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Christine Grahame (Scottish National Party)
In my previous life as a family solicitor, I was often involved in cases where it was the grandparents, aunts or uncles who held together the children of a broken relationship—I am sad to say that it was sometimes more than one broken relationship, as the mother and father of the children went through a series of partners. That is just part of life's course these days. I also dealt with cases where grandparents came to my office because their own children were having drug or alcohol difficulties and were therefore incapable for a variety of reasons—they could not look after themselves, let alone their children.
Those grandparents, aunts or uncles did not know the terms "kinship care" or "carers"—they were just looking after the children they loved and they did so with responsibility and experience. Therefore, it comes as news to me that there is apparently such discrimination in the way in which those grandparents and other members of the extended family are reimbursed and supported by the state. I am grateful to the Glasgow advice group for providing a briefing note on the subject. I hope that, in summing up, the minister will clarify
"50 cases where the child, as a result of a Supervision Requirement, imposed by a Children's Panel, resides with a relative, usually the grandparents, as a condition of that Supervision Requirement."
The briefing note does not say whether, once such an order is given, there is a financial consequence for the state to meet. I see that Scott Barrie is shaking his head to tell me that there is not and I thank him for that. If such an obligation is imposed, there must be some kind of assistance from the state.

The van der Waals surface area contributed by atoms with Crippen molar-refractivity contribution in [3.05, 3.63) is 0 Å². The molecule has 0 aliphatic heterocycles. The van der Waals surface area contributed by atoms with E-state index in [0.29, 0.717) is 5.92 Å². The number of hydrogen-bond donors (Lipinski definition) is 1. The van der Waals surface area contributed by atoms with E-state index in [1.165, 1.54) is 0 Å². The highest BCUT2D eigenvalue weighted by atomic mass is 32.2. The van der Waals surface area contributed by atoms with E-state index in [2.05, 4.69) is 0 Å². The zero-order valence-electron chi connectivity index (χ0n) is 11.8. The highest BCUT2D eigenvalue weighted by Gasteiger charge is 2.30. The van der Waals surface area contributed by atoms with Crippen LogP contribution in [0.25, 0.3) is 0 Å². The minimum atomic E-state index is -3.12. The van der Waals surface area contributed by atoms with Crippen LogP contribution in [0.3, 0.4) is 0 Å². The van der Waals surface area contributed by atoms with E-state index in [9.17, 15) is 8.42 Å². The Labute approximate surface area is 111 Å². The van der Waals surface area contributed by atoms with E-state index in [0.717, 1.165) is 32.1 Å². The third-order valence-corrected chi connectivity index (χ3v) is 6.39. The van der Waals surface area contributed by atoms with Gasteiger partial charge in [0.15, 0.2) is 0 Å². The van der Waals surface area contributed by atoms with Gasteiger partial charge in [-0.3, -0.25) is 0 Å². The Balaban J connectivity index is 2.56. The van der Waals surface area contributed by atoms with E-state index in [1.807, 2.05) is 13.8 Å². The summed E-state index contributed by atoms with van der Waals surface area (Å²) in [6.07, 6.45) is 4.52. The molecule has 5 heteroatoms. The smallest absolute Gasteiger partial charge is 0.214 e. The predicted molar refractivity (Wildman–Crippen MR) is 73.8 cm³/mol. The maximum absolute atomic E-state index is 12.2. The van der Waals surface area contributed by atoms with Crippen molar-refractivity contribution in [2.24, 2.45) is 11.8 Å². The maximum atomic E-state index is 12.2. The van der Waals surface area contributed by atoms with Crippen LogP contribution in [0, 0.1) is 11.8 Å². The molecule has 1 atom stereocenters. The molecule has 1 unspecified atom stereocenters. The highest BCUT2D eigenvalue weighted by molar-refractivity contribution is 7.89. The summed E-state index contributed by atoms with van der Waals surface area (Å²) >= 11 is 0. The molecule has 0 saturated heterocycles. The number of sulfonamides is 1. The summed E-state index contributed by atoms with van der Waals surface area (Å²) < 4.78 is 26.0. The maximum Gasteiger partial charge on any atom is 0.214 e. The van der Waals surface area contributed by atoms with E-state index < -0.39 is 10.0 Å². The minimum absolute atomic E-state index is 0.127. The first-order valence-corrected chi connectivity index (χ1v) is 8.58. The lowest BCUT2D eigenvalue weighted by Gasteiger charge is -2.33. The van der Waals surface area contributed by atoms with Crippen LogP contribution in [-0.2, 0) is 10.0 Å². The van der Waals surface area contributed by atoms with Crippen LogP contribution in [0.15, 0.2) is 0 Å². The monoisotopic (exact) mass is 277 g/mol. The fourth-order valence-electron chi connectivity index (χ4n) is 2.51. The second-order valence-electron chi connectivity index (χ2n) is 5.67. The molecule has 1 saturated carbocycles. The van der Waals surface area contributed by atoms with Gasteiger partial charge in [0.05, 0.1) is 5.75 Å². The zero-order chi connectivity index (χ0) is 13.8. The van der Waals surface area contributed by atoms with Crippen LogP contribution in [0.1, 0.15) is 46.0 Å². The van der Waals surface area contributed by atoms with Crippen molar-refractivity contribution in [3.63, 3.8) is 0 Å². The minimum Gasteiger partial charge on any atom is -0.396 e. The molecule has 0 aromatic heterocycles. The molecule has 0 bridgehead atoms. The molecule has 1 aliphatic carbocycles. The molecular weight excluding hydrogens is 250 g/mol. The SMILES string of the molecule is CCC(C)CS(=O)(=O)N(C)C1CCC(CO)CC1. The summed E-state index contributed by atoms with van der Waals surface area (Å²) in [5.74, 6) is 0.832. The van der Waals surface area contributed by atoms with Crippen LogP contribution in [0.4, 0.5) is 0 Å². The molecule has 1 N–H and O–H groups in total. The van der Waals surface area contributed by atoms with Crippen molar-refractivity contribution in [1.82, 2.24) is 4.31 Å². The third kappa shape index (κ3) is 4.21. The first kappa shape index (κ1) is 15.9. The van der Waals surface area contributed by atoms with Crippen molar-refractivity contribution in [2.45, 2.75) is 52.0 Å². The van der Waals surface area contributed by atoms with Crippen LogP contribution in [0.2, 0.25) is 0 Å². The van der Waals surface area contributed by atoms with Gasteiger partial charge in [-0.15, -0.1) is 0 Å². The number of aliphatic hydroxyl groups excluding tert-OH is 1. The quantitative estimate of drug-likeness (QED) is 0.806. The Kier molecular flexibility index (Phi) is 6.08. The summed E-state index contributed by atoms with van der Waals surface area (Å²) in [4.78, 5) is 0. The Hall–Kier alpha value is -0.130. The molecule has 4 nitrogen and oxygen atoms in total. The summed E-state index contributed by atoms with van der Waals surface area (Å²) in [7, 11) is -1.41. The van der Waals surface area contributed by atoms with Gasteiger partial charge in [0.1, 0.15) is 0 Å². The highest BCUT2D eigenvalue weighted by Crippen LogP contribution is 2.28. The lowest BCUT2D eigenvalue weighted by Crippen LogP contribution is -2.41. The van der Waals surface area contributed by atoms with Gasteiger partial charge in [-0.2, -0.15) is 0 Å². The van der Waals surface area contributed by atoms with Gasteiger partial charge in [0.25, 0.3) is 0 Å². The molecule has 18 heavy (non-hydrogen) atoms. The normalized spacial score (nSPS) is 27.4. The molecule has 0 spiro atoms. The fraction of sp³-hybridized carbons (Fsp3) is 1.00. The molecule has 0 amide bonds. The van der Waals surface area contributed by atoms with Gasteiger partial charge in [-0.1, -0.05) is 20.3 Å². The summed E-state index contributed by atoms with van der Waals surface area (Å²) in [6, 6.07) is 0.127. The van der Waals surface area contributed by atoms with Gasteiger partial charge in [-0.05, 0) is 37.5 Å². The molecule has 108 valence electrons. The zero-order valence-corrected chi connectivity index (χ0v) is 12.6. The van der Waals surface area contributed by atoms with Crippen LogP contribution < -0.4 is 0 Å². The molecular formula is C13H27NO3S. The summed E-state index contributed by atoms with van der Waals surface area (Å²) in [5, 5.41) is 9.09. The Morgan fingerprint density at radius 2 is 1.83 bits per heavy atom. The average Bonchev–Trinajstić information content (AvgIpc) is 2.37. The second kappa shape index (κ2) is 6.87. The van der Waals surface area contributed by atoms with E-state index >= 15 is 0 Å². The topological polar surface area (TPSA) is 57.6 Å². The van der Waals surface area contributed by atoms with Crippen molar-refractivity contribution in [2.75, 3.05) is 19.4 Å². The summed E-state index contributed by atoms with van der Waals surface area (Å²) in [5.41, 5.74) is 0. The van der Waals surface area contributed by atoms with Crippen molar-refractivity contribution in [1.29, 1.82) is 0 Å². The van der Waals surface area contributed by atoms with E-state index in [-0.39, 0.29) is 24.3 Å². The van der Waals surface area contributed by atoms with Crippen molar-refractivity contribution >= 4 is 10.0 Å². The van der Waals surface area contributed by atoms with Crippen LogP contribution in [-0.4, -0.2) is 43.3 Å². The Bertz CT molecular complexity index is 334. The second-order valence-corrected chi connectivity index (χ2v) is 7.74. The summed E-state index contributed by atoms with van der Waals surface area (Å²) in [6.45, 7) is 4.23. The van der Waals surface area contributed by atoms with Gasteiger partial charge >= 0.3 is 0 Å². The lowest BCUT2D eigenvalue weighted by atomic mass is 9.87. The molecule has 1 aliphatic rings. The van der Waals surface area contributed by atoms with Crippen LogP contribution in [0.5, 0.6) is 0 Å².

There also appears to be a conflict between—or at least a brushing together of—several pieces of legislation. For example, there is the Fostering of Children (Scotland) Regulations 1996, under which discretionary payments are made; such discretionary payments are not usually made to people who have a blood relationship with the child. However, there is also the Children (Scotland) Act 1975, which rightly promotes the idea that the welfare of the child is always paramount. Neither parents' nor grandparents' interests should be taken into account; it should simply be the interests of the children that are considered. It appears that, under that act, there might be scope for making payments to the extended blood family.
However, the information seems to be in a bit of a mess and the position seems to depend on which local authority is involved. I would be pleased to know from the minister whether he can advise the chamber of any thoughts that the Executive has about making the situation more uniform throughout Scotland and about recognising the essential role of the blood family.
I commend all those grandparents, aunts, uncles, neighbours and others who often bring up without any recognition the many children who are victims of broken marriages. Through their experience, love and kindness, they repair the lives of those children.